Röbi’s systems are well-crafted, as they allow him to re-jig player groups, and then print and hand out score sheets to each group after every round. These are then filled in by the group members themselves and handed back. (It’s simpler than I make it sound!) This makes it possible for him to run the tournament pretty much single-handedly.
Scoring was relatively straightforward; 7 for the win, 5 for second, 3 for third and 1 for last place. Each round consisted of a game on two different machines, the scores being added together to give a total score for each round - maximum 14, minimum 2 - for each player.
To avoid any big delays during the rounds, all machines in the tournament were given a target score and any player topping it would automatically get maximum points, meaning you could end up with, for example, 7-7-3-1 points for the four players, if two people beat the target.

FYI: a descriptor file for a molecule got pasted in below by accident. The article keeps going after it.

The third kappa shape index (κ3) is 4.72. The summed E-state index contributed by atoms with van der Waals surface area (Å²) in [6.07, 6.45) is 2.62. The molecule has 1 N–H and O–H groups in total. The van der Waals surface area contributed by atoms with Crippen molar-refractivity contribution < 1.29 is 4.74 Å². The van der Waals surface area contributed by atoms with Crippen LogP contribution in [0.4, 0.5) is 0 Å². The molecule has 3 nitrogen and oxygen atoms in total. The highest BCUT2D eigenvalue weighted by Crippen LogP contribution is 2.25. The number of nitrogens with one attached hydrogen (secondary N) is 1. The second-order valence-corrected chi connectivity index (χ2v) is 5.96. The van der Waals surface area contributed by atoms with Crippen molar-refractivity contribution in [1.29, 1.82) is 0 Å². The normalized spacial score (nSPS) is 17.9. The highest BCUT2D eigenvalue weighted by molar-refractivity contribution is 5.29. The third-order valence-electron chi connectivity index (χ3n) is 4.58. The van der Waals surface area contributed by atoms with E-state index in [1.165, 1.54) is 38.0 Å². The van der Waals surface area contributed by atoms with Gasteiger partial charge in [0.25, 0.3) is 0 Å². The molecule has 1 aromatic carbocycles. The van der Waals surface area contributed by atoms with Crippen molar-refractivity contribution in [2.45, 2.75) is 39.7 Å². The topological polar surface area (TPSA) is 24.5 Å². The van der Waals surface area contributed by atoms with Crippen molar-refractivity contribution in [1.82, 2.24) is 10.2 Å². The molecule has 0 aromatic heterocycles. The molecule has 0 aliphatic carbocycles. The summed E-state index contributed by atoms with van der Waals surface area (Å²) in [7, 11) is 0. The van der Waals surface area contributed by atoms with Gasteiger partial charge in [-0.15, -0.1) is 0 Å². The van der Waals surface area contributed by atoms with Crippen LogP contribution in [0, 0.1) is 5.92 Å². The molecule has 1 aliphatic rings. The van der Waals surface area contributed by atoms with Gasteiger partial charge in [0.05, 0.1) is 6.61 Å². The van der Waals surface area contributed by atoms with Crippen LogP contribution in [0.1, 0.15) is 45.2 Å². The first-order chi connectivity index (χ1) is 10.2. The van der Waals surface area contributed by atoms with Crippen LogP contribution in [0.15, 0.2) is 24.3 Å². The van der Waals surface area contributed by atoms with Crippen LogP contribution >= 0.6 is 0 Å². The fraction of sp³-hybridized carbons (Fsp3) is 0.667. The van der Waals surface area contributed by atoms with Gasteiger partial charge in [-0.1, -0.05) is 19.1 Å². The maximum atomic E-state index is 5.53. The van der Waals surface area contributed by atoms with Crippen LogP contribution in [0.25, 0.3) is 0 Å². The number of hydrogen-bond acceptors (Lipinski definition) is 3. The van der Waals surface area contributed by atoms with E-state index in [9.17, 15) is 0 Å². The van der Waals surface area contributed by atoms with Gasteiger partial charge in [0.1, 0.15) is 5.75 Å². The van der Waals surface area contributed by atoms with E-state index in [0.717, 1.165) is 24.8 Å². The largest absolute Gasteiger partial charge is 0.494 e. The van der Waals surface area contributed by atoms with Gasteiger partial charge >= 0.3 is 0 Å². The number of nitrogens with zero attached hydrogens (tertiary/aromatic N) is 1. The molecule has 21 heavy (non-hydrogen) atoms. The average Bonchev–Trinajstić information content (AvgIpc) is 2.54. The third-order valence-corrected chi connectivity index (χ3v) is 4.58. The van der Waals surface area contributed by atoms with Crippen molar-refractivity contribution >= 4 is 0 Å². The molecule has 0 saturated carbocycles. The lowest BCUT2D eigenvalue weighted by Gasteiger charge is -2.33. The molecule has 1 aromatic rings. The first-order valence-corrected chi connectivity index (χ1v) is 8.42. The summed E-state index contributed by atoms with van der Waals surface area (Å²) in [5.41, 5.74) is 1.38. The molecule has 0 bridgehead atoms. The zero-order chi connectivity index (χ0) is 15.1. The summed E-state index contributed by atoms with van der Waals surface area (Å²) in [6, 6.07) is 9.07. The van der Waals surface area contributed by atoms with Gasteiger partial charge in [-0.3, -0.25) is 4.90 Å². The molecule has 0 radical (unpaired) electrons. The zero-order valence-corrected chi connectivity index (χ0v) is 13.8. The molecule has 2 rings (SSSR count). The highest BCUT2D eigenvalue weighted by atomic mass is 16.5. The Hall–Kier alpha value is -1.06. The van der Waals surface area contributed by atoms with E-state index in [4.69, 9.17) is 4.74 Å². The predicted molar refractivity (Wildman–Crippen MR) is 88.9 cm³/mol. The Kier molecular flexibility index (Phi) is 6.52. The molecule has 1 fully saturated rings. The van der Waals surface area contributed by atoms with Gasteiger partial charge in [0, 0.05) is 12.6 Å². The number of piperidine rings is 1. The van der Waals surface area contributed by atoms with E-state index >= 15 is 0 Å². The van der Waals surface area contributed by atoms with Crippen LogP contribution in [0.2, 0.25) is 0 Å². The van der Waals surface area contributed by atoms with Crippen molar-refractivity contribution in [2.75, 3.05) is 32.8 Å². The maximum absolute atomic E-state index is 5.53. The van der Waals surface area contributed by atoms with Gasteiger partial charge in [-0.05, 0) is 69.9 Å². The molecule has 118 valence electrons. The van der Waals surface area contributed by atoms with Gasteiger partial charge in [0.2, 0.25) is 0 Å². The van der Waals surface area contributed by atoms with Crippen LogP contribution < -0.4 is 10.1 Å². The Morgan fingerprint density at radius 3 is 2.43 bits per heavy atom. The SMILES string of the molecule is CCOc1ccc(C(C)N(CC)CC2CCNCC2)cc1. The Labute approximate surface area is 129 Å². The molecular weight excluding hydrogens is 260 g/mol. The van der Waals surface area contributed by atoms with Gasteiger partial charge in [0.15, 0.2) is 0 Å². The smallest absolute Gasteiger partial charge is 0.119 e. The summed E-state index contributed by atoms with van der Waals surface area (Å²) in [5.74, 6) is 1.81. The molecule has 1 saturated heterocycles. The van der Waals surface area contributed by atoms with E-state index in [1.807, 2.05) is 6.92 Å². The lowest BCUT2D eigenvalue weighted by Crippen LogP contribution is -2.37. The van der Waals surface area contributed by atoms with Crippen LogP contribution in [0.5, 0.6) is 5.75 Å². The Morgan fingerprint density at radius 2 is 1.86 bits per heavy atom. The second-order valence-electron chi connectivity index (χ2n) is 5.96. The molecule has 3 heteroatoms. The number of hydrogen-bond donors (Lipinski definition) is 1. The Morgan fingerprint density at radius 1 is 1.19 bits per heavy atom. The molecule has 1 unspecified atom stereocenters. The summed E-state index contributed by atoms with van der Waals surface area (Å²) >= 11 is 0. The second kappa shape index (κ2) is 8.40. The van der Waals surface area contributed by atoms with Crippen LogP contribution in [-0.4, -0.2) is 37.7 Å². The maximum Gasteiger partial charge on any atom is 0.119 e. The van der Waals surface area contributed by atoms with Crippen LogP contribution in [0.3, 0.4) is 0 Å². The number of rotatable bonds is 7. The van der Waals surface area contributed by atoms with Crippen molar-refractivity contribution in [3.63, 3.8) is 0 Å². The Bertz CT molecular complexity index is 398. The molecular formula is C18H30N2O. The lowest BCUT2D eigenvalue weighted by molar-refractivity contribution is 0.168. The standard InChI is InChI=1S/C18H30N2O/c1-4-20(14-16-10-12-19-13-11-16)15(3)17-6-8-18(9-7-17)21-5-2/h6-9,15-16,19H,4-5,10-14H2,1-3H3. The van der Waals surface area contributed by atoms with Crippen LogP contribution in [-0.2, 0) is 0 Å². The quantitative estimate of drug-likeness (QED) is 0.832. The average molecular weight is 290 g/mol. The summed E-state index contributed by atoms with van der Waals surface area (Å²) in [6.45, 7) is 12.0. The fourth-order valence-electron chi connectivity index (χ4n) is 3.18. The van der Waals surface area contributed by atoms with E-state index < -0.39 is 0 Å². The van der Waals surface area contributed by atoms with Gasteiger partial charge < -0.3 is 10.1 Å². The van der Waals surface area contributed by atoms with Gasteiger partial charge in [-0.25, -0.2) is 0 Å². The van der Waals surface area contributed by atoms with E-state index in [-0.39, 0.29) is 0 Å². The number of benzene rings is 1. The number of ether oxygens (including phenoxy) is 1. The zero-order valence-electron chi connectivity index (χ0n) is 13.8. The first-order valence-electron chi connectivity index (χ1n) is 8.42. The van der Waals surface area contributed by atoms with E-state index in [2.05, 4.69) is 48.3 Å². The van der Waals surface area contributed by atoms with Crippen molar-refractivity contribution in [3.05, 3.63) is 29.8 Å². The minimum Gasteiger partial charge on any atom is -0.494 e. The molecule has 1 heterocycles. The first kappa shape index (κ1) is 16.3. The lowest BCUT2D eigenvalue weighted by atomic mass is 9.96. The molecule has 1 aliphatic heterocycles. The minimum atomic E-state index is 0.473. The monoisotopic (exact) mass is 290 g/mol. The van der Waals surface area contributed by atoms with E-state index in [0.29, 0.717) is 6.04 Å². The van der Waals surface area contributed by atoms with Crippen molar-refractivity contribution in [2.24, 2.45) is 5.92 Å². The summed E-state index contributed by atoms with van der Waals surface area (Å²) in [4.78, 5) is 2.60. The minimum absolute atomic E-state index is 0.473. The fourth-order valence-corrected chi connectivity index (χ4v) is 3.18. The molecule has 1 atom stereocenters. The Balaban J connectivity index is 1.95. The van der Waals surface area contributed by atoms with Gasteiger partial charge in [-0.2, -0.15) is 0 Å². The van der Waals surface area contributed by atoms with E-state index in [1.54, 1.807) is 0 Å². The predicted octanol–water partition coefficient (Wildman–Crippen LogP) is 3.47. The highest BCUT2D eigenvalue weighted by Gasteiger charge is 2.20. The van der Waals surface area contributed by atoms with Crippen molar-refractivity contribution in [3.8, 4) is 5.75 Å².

Machines for each group were chosen at random at the start of each round.
What do you think the chances are of actually getting to play a different machine every round when machines are chosen at random? My maths & statistics education was long ago, but from empirical experience, the chances are a lot less than playing the same machine from the fourteen machine pool, four times in fifteen plays. This happened to me with two different machines on this occasion! Still, at least it wasn’t on Indy 500.
First tournament teething problems, I guess, but from then on there didn’t seem to be many other machine problems at all, which is not surprising as a good few of them had come from the Hurricane Flipperclub and all were in very good condition.
Here are the results.